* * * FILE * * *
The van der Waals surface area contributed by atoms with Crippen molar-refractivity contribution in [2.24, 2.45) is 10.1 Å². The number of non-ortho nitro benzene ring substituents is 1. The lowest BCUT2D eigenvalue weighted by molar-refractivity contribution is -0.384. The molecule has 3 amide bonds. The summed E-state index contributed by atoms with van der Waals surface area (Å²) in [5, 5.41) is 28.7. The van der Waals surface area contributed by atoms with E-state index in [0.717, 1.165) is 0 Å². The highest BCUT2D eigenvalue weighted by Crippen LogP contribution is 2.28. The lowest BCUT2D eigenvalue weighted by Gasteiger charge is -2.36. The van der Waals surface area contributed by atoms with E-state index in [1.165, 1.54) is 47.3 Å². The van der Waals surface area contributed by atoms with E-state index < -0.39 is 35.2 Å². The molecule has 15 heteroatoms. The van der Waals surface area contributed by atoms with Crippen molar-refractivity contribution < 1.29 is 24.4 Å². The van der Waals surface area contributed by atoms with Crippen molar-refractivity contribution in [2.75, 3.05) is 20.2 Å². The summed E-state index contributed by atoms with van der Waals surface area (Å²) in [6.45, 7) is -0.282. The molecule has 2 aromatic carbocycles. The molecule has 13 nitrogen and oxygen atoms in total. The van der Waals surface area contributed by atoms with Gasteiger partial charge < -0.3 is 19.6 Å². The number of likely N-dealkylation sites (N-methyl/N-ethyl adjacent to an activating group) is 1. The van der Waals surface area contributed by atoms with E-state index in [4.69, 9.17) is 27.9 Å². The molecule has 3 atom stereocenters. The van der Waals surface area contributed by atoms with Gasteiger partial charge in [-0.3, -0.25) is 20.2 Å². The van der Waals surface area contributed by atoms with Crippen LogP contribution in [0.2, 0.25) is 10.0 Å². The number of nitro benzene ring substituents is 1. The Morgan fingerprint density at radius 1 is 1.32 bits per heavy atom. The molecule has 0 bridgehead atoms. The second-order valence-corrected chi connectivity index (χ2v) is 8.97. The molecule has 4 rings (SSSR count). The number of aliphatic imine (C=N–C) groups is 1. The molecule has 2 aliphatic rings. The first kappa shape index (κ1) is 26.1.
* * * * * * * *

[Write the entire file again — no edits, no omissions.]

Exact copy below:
The van der Waals surface area contributed by atoms with Crippen molar-refractivity contribution in [2.24, 2.45) is 10.1 Å². The number of non-ortho nitro benzene ring substituents is 1. The lowest BCUT2D eigenvalue weighted by molar-refractivity contribution is -0.384. The molecule has 3 amide bonds. The summed E-state index contributed by atoms with van der Waals surface area (Å²) in [5, 5.41) is 28.7. The van der Waals surface area contributed by atoms with E-state index in [0.717, 1.165) is 0 Å². The highest BCUT2D eigenvalue weighted by Crippen LogP contribution is 2.28. The lowest BCUT2D eigenvalue weighted by Gasteiger charge is -2.36. The van der Waals surface area contributed by atoms with E-state index in [1.165, 1.54) is 47.3 Å². The van der Waals surface area contributed by atoms with E-state index < -0.39 is 35.2 Å². The molecule has 15 heteroatoms. The van der Waals surface area contributed by atoms with Crippen molar-refractivity contribution < 1.29 is 24.4 Å². The van der Waals surface area contributed by atoms with Crippen molar-refractivity contribution in [2.75, 3.05) is 20.2 Å². The summed E-state index contributed by atoms with van der Waals surface area (Å²) in [6.45, 7) is -0.282. The molecule has 2 aromatic carbocycles. The molecule has 13 nitrogen and oxygen atoms in total. The van der Waals surface area contributed by atoms with Gasteiger partial charge < -0.3 is 19.6 Å². The number of likely N-dealkylation sites (N-methyl/N-ethyl adjacent to an activating group) is 1. The van der Waals surface area contributed by atoms with E-state index in [4.69, 9.17) is 27.9 Å². The molecule has 3 atom stereocenters. The van der Waals surface area contributed by atoms with Gasteiger partial charge in [-0.3, -0.25) is 20.2 Å². The van der Waals surface area contributed by atoms with Crippen LogP contribution in [0.2, 0.25) is 10.0 Å². The number of nitro benzene ring substituents is 1. The Morgan fingerprint density at radius 1 is 1.32 bits per heavy atom. The molecule has 0 bridgehead atoms. The second-order valence-corrected chi connectivity index (χ2v) is 8.97. The molecule has 4 rings (SSSR count). The number of aliphatic imine (C=N–C) groups is 1. The molecule has 2 aliphatic rings. The first kappa shape index (κ1) is 26.1.